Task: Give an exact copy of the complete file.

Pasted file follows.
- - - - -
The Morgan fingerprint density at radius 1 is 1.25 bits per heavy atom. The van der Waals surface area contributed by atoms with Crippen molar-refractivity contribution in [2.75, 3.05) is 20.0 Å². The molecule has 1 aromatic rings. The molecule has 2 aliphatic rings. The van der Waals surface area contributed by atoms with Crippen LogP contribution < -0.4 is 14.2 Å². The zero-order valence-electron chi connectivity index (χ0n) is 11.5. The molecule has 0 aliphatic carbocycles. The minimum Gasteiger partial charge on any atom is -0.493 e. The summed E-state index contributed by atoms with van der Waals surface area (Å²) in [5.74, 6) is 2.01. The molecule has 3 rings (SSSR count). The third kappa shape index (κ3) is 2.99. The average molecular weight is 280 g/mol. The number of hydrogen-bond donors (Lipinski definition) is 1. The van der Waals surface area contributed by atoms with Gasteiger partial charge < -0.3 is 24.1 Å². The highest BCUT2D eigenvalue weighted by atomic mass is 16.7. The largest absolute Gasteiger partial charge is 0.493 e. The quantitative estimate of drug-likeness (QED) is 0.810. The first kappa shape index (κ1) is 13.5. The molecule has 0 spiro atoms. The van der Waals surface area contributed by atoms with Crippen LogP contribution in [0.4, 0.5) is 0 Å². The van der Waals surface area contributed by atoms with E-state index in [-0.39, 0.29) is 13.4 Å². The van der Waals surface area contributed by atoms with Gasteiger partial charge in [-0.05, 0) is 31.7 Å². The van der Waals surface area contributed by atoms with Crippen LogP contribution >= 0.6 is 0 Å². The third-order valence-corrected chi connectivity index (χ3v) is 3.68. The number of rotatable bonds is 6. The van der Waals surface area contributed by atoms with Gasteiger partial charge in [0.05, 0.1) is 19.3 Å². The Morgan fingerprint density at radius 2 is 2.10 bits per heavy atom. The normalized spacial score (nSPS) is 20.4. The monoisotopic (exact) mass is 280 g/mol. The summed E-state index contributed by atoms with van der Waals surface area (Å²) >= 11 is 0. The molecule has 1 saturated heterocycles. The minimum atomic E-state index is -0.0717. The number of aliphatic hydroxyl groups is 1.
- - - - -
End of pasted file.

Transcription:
The Morgan fingerprint density at radius 1 is 1.25 bits per heavy atom. The van der Waals surface area contributed by atoms with Crippen molar-refractivity contribution in [2.75, 3.05) is 20.0 Å². The molecule has 1 aromatic rings. The molecule has 2 aliphatic rings. The van der Waals surface area contributed by atoms with Crippen LogP contribution < -0.4 is 14.2 Å². The zero-order valence-electron chi connectivity index (χ0n) is 11.5. The molecule has 0 aliphatic carbocycles. The minimum Gasteiger partial charge on any atom is -0.493 e. The summed E-state index contributed by atoms with van der Waals surface area (Å²) in [5.74, 6) is 2.01. The molecule has 3 rings (SSSR count). The third kappa shape index (κ3) is 2.99. The average molecular weight is 280 g/mol. The number of hydrogen-bond donors (Lipinski definition) is 1. The van der Waals surface area contributed by atoms with Gasteiger partial charge < -0.3 is 24.1 Å². The highest BCUT2D eigenvalue weighted by atomic mass is 16.7. The largest absolute Gasteiger partial charge is 0.493 e. The quantitative estimate of drug-likeness (QED) is 0.810. The first kappa shape index (κ1) is 13.5. The molecule has 0 spiro atoms. The van der Waals surface area contributed by atoms with Crippen LogP contribution in [0.4, 0.5) is 0 Å². The van der Waals surface area contributed by atoms with E-state index in [-0.39, 0.29) is 13.4 Å². The van der Waals surface area contributed by atoms with Gasteiger partial charge in [-0.05, 0) is 31.7 Å². The van der Waals surface area contributed by atoms with Crippen LogP contribution >= 0.6 is 0 Å². The third-order valence-corrected chi connectivity index (χ3v) is 3.68. The number of rotatable bonds is 6. The van der Waals surface area contributed by atoms with Gasteiger partial charge in [0.05, 0.1) is 19.3 Å². The Morgan fingerprint density at radius 2 is 2.10 bits per heavy atom. The normalized spacial score (nSPS) is 20.4. The monoisotopic (exact) mass is 280 g/mol. The summed E-state index contributed by atoms with van der Waals surface area (Å²) >= 11 is 0. The molecule has 1 saturated heterocycles. The minimum atomic E-state index is -0.0717. The number of aliphatic hydroxyl groups is 1.